A Windows Azure Virtual Machine is similar to a virtual machine run on premise except that it runs in Windows Azure, Microsoft’s public cloud. Starting with the Windows Azure 2012 Preview release, new Virtual Machine capabilities have been added to the Windows Azure. We support a number of scenarios for SQL Server running in Windows Azure in addition to moving existing SQL Server applications to Windows Azure Virtual Machines. For details on how to migrate your existing SQL Server application, see Migrating with Windows Azure Virtual Machines.
The performance of a relational database in Windows Azure Virtual Machine depends on many factors, including the VM size, the number and configuration of disks, the network throughput and latency, the configuration of the database software and the application workload. We encourage users to benchmark their application on several VM sizes and storage configurations in order to select the most appropriate configuration.
In order to help customers with the task of characterizing the performance for migrating to Windows Azure Virtual Machine, we are working on extending the Microsoft Assessment and Planning (MAP) Toolkit for SQL Server to have more built-in awareness for Windows Azure VMs.
To improve the performance of your database, you need to understand which of the server’s resources is the performance constraint. If your database performance is limited by CPU or memory, users can scale up the compute available to the SQL instance by choosing a larger VM. Follow Set-AzureVMsize for more detail on how to upgrade to a bigger VM size. Please note that this involves taking the VM offline and restarting the VM.
Be mindful that this is a cloud environment with a multi-tenant storage and networking infrastructure, so you should expect some variance in performance. In general, for production workloads we recommend running SQL Server on Medium or larger VMs. For best performance use extra-large VMs.
We recommend the default setting for the SQL configuration option “max server memory” in order to allow SQL to manage its memory needs dynamically.
The number of disks allowed for your Windows Azure VM varies based on the VM size, with each disk up to 1TB. For example, in an extra-large VM, up to 16 disks are supported. For more details, please refer to the table below (source here).
If your performance is strongly disk I/O sensitive, be mindful that a larger VM may be required in order to add enough disks to meet your I/O requirements. For details, please see the How to attach a data disk to a virtual machine topic in How to create and configure a virtual machine in Windows Azure.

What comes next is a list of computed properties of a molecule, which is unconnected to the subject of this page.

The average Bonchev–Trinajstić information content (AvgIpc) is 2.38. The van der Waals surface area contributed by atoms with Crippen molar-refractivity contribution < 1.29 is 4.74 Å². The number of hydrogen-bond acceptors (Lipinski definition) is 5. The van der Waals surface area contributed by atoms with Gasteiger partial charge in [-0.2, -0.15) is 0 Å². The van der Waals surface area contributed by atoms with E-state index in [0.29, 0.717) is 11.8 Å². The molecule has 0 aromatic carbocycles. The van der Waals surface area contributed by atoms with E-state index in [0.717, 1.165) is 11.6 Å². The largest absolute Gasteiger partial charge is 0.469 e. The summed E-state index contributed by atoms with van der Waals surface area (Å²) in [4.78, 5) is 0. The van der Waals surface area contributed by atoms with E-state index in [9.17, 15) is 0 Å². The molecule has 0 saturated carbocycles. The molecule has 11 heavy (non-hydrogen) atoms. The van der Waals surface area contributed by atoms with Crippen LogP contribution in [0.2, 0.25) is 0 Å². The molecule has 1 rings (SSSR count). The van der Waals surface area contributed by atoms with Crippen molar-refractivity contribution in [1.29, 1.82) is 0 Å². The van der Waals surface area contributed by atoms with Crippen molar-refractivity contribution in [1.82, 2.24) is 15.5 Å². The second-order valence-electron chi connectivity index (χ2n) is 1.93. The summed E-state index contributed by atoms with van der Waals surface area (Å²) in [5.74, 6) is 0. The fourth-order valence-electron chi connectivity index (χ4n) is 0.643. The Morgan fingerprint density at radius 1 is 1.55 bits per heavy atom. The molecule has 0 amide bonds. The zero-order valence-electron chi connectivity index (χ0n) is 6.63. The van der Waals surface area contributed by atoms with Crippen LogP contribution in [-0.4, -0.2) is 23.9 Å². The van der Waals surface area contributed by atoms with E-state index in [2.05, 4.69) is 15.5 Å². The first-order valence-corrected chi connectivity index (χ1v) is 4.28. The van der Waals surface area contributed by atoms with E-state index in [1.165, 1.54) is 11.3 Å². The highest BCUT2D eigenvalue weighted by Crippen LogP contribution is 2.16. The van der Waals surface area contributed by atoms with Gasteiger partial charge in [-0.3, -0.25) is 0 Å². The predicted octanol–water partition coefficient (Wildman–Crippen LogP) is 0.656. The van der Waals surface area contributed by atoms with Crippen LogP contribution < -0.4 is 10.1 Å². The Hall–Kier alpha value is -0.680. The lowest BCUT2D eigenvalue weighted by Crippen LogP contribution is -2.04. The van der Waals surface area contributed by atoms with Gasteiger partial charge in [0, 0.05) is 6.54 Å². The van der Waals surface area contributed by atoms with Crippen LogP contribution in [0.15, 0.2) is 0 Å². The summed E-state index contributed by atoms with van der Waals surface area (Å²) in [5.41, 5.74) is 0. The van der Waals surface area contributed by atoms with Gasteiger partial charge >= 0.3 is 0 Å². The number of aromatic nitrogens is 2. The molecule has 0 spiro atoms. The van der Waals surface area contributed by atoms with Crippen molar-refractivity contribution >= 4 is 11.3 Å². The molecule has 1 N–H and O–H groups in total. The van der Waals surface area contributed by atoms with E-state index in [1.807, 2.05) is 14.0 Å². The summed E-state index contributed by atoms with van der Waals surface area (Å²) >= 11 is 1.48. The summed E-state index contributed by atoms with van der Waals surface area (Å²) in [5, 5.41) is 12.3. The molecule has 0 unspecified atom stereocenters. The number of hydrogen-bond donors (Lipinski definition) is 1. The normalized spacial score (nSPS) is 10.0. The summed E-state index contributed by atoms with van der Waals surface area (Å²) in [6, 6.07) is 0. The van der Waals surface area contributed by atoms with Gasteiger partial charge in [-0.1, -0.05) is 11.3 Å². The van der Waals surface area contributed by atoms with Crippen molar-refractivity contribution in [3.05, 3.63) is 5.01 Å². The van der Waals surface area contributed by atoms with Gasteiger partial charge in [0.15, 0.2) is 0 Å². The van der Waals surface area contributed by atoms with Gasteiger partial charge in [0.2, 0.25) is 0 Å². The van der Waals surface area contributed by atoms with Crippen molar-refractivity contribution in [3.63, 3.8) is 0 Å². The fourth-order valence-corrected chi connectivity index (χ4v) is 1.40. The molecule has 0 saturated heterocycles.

Being a shared cloud service, performance of Windows Azure VM, especially the I/O capacity, also depends on concurrent load – performance will vary, for example, based on the time of day. We recommend users to validate the disk configuration to determine its I/O capacity prior to deploying SQL Server. SQLIO Disk Subsystem Benchmark Tool is available for performing such tests.
In terms of configuration, we recommend placing data and log on separate disks from the OS disk for better performance.
The default cache settings on the OS disk and the data disk are different.
For running SQL workloads, we recommend keeping the write cache OFF. In case data has to be placed on the OS disk, disable the write caching on the OS disk in the service model. Use Windows Azure Powershell command Set-AzureOSDisk to disable write caching. Please note that changing the cache settings on the OS disk while running will result in a reboot of the VM.
Apart from Windows Azure OS disk and data disk, there is also Temporary Storage available in the VM (usually exposed as drive “D:\”). This temporary storage, however, does not provide data durability as OS disks or data disks do. We recommend users refrain from keeping data that need to be persisted on this drive.
In general, users have the same database performance tuning options in the Windows Azure Virtual Machine environment that they would have in a physical server environment, this includes resources such as Windows performance counters, Xperf and SQL Server DMVs. Additionally, for logging and troubleshooting performance of the networked drives, the user can leverage Storage Analytics, a tool for performance logging and troubleshooting against Windows Azure storage.
Is this good idea that tempdb placed on D Drive ?
generally, tempdb doesn't need to be persisted and you will get better performance leave it on D drive.
Need step by step guide to setup SQL mirroring and witness server in virtual machine installation.
Always, keep tempdb in separate drive for better performance.